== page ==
Occidentals on Orientalism
I respect and applaud Professor Lopez’s exposure of Western Tibetist myths (“New Age Orientalism: The Case of Tibet,” Vol. III, No. 3). To criticize his article for imbalance when it was clearly intended to redress an imbalance would be unfair. Nevertheless there are two points I would like to make. In about 1820, Korosi Csoma, the heroic Hungarian nationalist usually considered to be the founding patriarch of academic Tibetological disciplines, set out on his romantic quest for the lost tribes of Hungarians and ended up studying Tibetan literature in Ladakh. He was looking for something. Also in 1820, an Amdowa Tibetan named Btsan-po Nomonhan lodging in Peking published his geography of the world, in which he identifies Western Jews and Christians as “messianics” (borrowing the term rigs-ldan from the Kalacakra tantric system) and locates the legendary land of Shambhala in Europe. He also was looking for something. When we humans experience a lack of something, we look to others.
My second point: the choice of the photographs of bone-ornamented lama and stuffed animals together with shrunken heads was evidently made to convince us of the presence of a savage streak in Tibetan culture. Bypassing the many subtle arguments that might arise at this point, I would like to say that the labeling of these pictures as “Bon” is a curious extension of an internal Tibetan form of orientalism, often uncritically followed by otherwise critical Orientalists. Bone ornaments are worn by all the wrathful forms of Buddhas and are occasionally worn by tantric practitioners who are identifying with them in a ritual context. I have seen on Tibetan family and temple altars a famous picture of the young H.H. the Fourteenth Dalai Lama dressed in these same ornaments. Even given the possibility, which I strongly doubt, that the photographed lama is a Bonpo, there is nothing specifically Bonpo about wearing bone aprons. The same goes for the stuffed animals and shrunken heads. These sorts of things (although I’ve never noticed actual, as distinguished from artistically rendered, shrunken heads) are standard furniture in the Protector Halls (Mgon-khang) of all Tibetan sects. They are terrifying and disgusting, of course, and that is just one effect they are supposed to have. There is nothing specifically Bonpo about them, either.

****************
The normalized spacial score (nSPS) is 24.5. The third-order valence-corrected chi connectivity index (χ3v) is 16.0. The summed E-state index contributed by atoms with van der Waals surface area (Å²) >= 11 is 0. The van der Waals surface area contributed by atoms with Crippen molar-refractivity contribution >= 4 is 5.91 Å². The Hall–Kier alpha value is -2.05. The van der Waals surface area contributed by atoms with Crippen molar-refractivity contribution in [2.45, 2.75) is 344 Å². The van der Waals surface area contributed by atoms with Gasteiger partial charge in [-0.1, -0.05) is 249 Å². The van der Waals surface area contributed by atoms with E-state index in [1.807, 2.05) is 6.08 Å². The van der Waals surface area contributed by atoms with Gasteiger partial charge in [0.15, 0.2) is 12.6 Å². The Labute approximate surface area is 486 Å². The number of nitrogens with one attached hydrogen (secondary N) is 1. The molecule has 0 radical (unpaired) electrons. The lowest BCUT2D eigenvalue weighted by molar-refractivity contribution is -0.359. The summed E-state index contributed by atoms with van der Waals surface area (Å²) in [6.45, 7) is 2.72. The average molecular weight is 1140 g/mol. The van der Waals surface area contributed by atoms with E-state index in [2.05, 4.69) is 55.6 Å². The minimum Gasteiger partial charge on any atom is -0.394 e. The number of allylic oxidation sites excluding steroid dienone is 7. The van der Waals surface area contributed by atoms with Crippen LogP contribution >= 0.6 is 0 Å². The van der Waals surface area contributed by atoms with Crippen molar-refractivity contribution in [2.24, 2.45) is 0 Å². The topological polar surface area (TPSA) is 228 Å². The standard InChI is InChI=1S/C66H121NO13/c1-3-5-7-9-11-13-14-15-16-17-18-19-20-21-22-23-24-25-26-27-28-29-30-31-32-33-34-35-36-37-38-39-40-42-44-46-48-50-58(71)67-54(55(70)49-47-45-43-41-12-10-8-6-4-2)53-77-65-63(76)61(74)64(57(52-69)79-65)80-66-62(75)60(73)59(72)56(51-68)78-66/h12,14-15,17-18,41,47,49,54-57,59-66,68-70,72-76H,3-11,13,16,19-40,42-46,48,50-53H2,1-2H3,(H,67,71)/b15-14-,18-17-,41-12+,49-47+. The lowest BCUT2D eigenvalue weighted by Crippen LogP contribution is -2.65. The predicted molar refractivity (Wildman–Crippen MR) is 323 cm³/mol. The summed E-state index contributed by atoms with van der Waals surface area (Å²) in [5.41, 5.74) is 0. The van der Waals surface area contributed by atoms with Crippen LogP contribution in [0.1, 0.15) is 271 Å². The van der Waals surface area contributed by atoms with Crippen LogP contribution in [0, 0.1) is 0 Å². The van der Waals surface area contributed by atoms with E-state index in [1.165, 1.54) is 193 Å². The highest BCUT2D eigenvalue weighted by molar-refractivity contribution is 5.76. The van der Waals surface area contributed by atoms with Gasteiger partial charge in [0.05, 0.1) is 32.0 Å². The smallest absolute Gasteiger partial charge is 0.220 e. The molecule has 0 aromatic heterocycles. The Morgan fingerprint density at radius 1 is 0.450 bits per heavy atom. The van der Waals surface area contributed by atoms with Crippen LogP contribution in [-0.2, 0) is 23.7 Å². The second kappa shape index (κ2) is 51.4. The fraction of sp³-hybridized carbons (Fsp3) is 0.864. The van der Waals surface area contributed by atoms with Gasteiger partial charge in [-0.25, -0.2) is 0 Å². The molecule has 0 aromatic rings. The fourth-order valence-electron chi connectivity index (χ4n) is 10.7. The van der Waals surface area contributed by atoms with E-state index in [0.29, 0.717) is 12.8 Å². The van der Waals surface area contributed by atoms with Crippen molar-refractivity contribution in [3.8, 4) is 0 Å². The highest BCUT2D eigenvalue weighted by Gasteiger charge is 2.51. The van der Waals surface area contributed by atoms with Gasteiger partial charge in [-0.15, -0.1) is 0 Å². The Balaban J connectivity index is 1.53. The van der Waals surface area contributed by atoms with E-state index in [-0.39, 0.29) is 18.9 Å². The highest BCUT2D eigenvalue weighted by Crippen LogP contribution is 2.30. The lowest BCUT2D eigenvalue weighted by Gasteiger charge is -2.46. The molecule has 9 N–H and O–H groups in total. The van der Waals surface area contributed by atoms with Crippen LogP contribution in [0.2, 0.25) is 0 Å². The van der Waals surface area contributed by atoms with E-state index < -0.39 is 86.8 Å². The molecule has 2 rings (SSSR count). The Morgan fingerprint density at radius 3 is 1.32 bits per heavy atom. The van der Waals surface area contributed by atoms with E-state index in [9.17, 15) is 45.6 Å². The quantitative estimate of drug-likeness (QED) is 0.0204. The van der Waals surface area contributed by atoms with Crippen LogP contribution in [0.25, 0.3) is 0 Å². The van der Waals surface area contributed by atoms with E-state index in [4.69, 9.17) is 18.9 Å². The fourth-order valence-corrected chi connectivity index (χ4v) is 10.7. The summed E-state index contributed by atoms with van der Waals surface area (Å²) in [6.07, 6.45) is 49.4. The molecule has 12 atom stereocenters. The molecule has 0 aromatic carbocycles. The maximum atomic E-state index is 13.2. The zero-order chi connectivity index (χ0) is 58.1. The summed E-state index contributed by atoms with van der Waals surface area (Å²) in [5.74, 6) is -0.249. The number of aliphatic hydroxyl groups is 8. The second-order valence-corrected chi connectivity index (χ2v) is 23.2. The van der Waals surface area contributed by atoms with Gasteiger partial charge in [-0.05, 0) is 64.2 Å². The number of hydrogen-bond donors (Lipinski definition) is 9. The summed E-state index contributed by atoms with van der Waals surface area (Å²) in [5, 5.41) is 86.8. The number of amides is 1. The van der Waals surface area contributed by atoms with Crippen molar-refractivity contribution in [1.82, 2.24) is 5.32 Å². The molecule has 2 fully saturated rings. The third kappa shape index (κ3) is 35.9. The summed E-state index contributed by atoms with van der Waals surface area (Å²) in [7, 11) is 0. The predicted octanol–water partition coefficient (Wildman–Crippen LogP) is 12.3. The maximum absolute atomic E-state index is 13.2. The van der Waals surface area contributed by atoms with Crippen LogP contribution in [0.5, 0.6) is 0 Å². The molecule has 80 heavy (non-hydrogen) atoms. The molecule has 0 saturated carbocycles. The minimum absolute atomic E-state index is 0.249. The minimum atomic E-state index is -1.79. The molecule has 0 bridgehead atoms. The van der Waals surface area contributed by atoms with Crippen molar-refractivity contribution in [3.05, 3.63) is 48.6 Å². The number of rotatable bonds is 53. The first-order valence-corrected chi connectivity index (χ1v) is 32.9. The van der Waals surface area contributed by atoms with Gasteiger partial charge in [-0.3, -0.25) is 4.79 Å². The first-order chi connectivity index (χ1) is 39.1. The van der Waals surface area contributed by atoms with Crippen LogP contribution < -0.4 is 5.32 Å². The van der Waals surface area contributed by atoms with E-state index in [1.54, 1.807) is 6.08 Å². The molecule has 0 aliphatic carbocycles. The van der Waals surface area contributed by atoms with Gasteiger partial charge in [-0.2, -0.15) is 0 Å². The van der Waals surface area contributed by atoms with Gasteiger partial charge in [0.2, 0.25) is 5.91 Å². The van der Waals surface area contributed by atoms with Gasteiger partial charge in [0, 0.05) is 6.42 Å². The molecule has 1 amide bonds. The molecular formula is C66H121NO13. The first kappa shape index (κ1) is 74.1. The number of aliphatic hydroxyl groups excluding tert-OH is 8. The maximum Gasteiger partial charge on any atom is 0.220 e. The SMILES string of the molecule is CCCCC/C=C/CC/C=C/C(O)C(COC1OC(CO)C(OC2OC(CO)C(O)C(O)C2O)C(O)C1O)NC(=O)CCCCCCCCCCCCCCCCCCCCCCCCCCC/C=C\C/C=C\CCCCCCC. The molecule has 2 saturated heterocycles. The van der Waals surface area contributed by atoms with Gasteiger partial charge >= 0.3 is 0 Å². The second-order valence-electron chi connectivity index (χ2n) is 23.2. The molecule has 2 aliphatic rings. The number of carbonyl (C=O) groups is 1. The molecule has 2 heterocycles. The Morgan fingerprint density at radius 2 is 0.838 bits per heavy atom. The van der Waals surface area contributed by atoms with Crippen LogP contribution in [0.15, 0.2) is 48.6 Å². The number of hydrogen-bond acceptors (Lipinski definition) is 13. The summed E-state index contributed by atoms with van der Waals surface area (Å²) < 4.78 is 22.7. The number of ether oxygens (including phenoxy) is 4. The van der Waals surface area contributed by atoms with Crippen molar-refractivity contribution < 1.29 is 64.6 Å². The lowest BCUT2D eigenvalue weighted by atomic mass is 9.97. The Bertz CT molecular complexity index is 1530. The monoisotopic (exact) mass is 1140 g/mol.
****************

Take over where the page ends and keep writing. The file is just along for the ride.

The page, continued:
Finally, and even if a little bit beside the point, I hope Professor Lopez will further uncover the imperialist intellectual underpinnings of academic Tibetological disciplines. As I always like to say, “Self-criticism is close to Buddhahood.” As the article stands, it looks more like an elitist attack on “popular” views of people who just might seriously need something Tibet indeed does have to offer, and less like the critique of elitist epistemological control envisioned, if not entirely accomplished, by Edward Said. We (Said not excluded) are Orientalists, and we won’t escape the ambivalent legacies of our patriarchs by whiting out the word. Better if we could atone for the sins of the Fathers in our practice. Tibetan Buddhists, even with the skeletons in their own closets, may have some truly valuable pointers for us on how this might be done. We won’t hear them if we reduce them to the role of a “construct” in our academic discourse.
[Dan Martin is the Visiting Lecturer in Tibetan and Himalayan Studies at Harvard University.]
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